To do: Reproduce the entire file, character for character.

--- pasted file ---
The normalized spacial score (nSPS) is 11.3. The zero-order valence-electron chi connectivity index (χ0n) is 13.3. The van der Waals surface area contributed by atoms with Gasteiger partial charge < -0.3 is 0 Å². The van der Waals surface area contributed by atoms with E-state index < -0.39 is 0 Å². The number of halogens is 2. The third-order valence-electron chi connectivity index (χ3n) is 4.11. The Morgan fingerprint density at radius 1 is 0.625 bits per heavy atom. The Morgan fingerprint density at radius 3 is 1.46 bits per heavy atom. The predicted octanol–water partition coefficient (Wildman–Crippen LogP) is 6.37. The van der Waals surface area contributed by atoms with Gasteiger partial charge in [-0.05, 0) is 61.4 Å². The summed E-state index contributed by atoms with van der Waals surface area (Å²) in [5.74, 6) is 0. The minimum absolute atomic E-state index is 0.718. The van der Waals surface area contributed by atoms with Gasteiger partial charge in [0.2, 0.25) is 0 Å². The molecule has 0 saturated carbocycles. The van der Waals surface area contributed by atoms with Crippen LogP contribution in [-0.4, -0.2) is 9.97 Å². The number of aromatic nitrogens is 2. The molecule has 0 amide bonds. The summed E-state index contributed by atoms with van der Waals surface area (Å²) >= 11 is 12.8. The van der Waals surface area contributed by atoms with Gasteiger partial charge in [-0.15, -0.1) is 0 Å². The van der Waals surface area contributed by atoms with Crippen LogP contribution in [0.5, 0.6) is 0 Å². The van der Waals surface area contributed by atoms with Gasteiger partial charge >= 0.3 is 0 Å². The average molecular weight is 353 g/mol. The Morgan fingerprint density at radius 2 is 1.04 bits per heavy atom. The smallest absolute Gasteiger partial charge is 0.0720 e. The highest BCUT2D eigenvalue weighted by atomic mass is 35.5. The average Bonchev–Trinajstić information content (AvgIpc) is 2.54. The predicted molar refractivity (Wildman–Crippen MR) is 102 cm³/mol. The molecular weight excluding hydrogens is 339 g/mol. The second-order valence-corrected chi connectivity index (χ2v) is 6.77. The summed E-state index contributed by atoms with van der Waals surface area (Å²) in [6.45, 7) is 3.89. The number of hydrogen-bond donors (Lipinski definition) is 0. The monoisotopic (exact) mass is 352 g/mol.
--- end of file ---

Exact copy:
The normalized spacial score (nSPS) is 11.3. The zero-order valence-electron chi connectivity index (χ0n) is 13.3. The van der Waals surface area contributed by atoms with Gasteiger partial charge < -0.3 is 0 Å². The van der Waals surface area contributed by atoms with E-state index < -0.39 is 0 Å². The number of halogens is 2. The third-order valence-electron chi connectivity index (χ3n) is 4.11. The Morgan fingerprint density at radius 1 is 0.625 bits per heavy atom. The Morgan fingerprint density at radius 3 is 1.46 bits per heavy atom. The predicted octanol–water partition coefficient (Wildman–Crippen LogP) is 6.37. The van der Waals surface area contributed by atoms with Gasteiger partial charge in [-0.05, 0) is 61.4 Å². The summed E-state index contributed by atoms with van der Waals surface area (Å²) in [5.74, 6) is 0. The minimum absolute atomic E-state index is 0.718. The van der Waals surface area contributed by atoms with Gasteiger partial charge in [0.2, 0.25) is 0 Å². The molecule has 0 saturated carbocycles. The van der Waals surface area contributed by atoms with Crippen LogP contribution in [-0.4, -0.2) is 9.97 Å². The number of aromatic nitrogens is 2. The molecule has 0 amide bonds. The summed E-state index contributed by atoms with van der Waals surface area (Å²) >= 11 is 12.8. The van der Waals surface area contributed by atoms with Gasteiger partial charge in [-0.15, -0.1) is 0 Å². The van der Waals surface area contributed by atoms with Crippen LogP contribution in [0.5, 0.6) is 0 Å². The van der Waals surface area contributed by atoms with Gasteiger partial charge >= 0.3 is 0 Å². The average molecular weight is 353 g/mol. The Morgan fingerprint density at radius 2 is 1.04 bits per heavy atom. The smallest absolute Gasteiger partial charge is 0.0720 e. The highest BCUT2D eigenvalue weighted by atomic mass is 35.5. The average Bonchev–Trinajstić information content (AvgIpc) is 2.54. The predicted molar refractivity (Wildman–Crippen MR) is 102 cm³/mol. The molecular weight excluding hydrogens is 339 g/mol. The second-order valence-corrected chi connectivity index (χ2v) is 6.77. The summed E-state index contributed by atoms with van der Waals surface area (Å²) in [6.45, 7) is 3.89. The number of hydrogen-bond donors (Lipinski definition) is 0. The monoisotopic (exact) mass is 352 g/mol.